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Extensibility strategies, was: Deciding in public (Was: SVGWG SVG-in-HTML proposal)

From: Julian Reschke <julian.reschke@gmx.de>
Date: Mon, 04 Aug 2008 13:56:24 +0200
Message-ID: <4896EE68.9060703@gmx.de>
To: Henri Sivonen <hsivonen@iki.fi>
CC: Ian Hickson <ian@hixie.ch>, Sam Ruby <rubys@us.ibm.com>, 'HTML WG' <public-html@w3.org>

Henri Sivonen wrote:
> ...
> In this case, a framework designated for the purpose of extending the 
> language by the definer(s) of the the part of the language that is 
> considered to be the non-extension (core) part of the language.
> For example, if the CSS WG says that CSS extensions should have 
> -vendorstring- prefix, then naming extensions -moz-foo, -webkit-bar, 
> etc. follows the blessed framework.
 > ...

I do agree that having syntax that makes extensions easier doesn't make 
new extensions better. Yes, the more new stuff is reviewed, the likelier 
it is that it will work.

However, history has shown that the absence of extension points does not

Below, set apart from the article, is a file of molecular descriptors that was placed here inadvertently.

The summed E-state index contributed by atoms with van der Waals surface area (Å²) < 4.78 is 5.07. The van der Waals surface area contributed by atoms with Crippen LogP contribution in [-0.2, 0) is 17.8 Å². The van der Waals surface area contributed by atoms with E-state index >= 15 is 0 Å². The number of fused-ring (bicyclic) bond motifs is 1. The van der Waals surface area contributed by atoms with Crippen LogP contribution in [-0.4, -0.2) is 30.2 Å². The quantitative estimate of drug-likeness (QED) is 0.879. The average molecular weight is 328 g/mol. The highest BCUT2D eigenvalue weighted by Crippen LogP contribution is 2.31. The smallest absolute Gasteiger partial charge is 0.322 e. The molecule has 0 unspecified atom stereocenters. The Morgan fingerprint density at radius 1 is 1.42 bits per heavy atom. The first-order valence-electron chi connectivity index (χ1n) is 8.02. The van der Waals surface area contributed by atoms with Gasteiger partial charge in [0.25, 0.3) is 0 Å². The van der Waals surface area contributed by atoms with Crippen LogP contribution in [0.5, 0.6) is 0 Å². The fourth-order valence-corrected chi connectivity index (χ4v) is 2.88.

lead to peer review, it leads to workarounds or hacks.

So these are orthogonal issues.

> ...
> The WHATWG got going when the W3C dropped work on HTML. Would the Web 
> platform be better off if all the stuff introduced by the WHATWG were in 
> a WHATWG namespace and we were now debating whether to break it all by 
> changing the domain name in the namespace URI from whatwg.org to w3.org?
> ...

May be I'm missing something, but of the new elements defined in HTML5 
(possibly with the exception of <canvas>), they only appear in 
experimental pages, which could easily be updated by the authors.

BR, Julian
Received on Monday, 4 August 2008 11:57:07 UTC

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